It was in the school library on a somnolent Sydney summer afternoon that I first met her. A passionate, but bookish and rather inarticulate child, I had recently discovered romantic novels and had devoured Daphne du Maurier, Georgette Heyer, Jean Plaidy and Mary Stewart. I loved them all, but meeting Anya Seton’s Katherine, as she set out in that ‘tender green time of April’ on a journey that was to take her from sheltered convent girl to controversial great lady, was the greatest delight of all.
Though Katherine de Roet, later Swynford, was, I was sure, infinitely more beautiful and gifted than me, and though she lived in such a different time and place, I identified with her instantly, and with the book in which she lived and breathed with such intensity. I was just about Katherine’s age – nearly 16 – and I too had spent years in a convent, albeit a convent school. I was itching to go out into the world and, especially, to fall in love. The gap of six hundred years between us seemed meaningless. I was with Katherine every step of the way, from her first introduction to the royal court, where she meets the man who will forever change her life, though she does not yet know it. John of Gaunt, Duke of Lancaster, is the King’s dazzling third son. He and Katherine do not fall in love at first sight, but love is kindled between them, and it becomes a passion as unstoppable as it is overwhelming, one that will bring in its train not just delight, but also murder, madness and exile.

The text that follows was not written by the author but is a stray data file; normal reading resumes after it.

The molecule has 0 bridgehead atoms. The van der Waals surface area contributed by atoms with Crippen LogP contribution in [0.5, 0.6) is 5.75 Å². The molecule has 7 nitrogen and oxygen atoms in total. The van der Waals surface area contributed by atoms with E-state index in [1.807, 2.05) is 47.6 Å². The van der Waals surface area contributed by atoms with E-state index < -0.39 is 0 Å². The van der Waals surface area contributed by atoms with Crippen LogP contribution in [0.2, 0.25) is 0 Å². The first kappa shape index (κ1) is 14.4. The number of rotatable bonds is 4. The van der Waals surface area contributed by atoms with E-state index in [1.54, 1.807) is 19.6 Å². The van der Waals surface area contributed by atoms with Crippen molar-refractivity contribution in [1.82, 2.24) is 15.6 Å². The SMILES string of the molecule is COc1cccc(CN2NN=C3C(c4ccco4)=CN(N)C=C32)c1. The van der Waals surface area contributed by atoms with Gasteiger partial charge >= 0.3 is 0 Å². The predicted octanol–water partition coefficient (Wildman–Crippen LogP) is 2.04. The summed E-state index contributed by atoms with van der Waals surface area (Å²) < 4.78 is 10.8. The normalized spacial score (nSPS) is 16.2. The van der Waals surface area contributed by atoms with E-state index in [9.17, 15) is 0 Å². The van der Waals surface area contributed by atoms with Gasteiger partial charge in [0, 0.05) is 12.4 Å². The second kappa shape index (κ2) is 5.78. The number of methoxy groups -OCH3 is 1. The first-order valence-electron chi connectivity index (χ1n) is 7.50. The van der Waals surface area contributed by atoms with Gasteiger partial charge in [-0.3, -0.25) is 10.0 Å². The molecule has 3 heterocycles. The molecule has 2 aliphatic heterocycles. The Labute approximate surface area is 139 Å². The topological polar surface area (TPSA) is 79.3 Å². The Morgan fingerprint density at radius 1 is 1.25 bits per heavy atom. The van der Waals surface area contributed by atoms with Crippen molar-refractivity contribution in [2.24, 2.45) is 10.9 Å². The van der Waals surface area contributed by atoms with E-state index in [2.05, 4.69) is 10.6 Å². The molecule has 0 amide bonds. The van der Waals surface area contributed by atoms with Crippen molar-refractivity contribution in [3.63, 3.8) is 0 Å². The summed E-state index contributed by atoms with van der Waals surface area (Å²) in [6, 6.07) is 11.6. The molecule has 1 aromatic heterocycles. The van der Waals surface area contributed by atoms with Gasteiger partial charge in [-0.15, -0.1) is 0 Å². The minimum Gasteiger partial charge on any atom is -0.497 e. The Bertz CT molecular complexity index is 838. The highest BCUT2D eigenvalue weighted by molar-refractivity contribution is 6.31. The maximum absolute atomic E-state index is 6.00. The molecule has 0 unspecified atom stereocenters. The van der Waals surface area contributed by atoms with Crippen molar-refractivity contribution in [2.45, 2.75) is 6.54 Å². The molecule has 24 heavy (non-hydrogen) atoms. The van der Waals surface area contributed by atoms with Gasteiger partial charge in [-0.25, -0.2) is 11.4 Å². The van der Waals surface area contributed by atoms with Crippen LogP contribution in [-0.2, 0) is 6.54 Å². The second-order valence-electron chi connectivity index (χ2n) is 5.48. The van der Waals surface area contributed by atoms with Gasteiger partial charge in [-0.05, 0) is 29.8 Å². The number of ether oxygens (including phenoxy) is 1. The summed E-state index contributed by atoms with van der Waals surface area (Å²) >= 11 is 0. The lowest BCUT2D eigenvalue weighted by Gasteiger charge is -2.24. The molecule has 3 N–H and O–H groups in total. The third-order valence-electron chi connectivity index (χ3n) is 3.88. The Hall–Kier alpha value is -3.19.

Anya Seton’s evocation of that grand passion – particularly in the early stages of the affair, when Katherine and John spend several enchanted days in the remote castle of La Teste, in Les Landes – was so thrilling that I must have worn out those pages rereading them, savouring each time that intoxicating mixture of languor and excitement, sex and romance, poetry and passion. This is not an uncommon reaction; lots of readers, and not only female ones, have felt
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